Whatever the concrete reasons driving the Committee’s decision, it seems all but certain that ending the supervision of the Hirst group of cases will end neither the Court’s nor the Committee’s engagement with the issue of prisoner voting rights in the UK. It is only when the Court addresses new, post-reform cases that it will become clearer whether the Committee and the UK succeeded in setting minimalist terms for compliance in this issue area or whether the Court will find the slightly modified regime still to be in violation of the Convention. If the latter is the case, then this could set the stage for a possibly lengthy struggle between the Court and the Committee over the final interpretive authority with respect to the requirements of compliance within the European human rights regime.

Friday 9 November 2018

Book on ECHR as Tort Law

Stefan Somers (Free University Brussels) has written a new book on a less often studied aspect of the ECHR system - its use as tort law. The book, published with Intersentia, is entitled 'The European Convention on Human Rights as an Instrument of Tort Law'. This is the abstract: 

'Tort law and human rights belong to different areas of law, namely private and public law. Nevertheless, the European Convention on Human Rights increasingly influences national tort law of signatory states, both on the vertical level of state liability and on the horizontal level between private persons.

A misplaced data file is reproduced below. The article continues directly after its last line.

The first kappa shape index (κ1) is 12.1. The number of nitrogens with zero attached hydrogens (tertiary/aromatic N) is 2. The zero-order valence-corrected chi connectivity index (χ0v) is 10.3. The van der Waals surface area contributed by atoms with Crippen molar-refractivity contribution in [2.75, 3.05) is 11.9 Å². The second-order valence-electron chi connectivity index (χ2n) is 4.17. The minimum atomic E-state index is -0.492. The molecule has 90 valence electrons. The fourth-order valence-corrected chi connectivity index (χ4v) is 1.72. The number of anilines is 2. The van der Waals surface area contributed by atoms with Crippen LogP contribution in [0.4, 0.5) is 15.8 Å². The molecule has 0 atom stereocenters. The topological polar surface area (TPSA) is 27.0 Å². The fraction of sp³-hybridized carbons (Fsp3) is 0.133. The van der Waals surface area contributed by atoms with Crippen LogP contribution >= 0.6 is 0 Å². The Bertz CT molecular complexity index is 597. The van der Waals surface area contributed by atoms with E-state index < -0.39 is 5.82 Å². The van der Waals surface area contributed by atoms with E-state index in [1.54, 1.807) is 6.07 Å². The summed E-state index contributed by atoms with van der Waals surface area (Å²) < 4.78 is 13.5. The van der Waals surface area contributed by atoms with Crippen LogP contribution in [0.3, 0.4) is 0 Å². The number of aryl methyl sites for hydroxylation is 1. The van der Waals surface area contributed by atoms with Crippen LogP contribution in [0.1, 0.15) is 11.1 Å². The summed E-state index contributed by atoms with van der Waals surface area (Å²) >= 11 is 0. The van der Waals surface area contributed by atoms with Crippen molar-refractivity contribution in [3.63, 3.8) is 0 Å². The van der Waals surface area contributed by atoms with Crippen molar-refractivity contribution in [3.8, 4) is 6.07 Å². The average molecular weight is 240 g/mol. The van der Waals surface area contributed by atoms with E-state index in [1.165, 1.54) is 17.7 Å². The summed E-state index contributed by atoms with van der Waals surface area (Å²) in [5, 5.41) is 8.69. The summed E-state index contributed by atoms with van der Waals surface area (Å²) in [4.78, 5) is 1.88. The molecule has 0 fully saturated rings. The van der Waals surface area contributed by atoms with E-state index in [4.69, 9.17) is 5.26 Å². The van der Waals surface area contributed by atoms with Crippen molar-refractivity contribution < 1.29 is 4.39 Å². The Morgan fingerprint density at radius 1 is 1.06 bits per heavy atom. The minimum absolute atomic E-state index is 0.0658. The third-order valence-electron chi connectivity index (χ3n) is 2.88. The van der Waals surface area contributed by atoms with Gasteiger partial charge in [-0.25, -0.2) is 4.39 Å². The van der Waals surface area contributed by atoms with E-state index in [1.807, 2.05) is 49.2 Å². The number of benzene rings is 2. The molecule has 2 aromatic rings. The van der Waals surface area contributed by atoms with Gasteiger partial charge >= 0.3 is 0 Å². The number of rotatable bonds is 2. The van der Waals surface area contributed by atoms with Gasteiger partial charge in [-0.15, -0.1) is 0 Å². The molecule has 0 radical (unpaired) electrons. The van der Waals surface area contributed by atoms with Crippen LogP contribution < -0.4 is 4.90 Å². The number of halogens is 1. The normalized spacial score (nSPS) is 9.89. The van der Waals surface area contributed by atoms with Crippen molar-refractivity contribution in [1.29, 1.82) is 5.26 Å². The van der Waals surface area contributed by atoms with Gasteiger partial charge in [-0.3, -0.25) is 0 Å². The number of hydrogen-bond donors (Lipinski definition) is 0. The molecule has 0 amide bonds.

An individual can appeal to the European Convention on Human Rights in order to challenge national tort law in two situations: where he is held accountable under national tort law for exercising his Conventions rights, and where national law does not provide effective compensation in accordance with Article 13. The second method is strongly connected with the practice of the European Court of Human Rights to award compensations itself on the basis of Article 41. A compensation in national tort law is considered to be effective according to Article 13 when it is comparatively in line with the compensations of the European Court of Human Rights granted on the basis of Article 41. This raises the important question as to how compensations under Article 41 are made by the European Court of Human Rights.

The European Convention on Human Rights as an Instrument of Tort Law examines the entanglement of public and private and national and transnational law in detail and argues that while the Court uses a different terminology, it applies principles that are very similar to those of national tort law and that the Court has developed a compensatory practice that can be described as a tort law system.'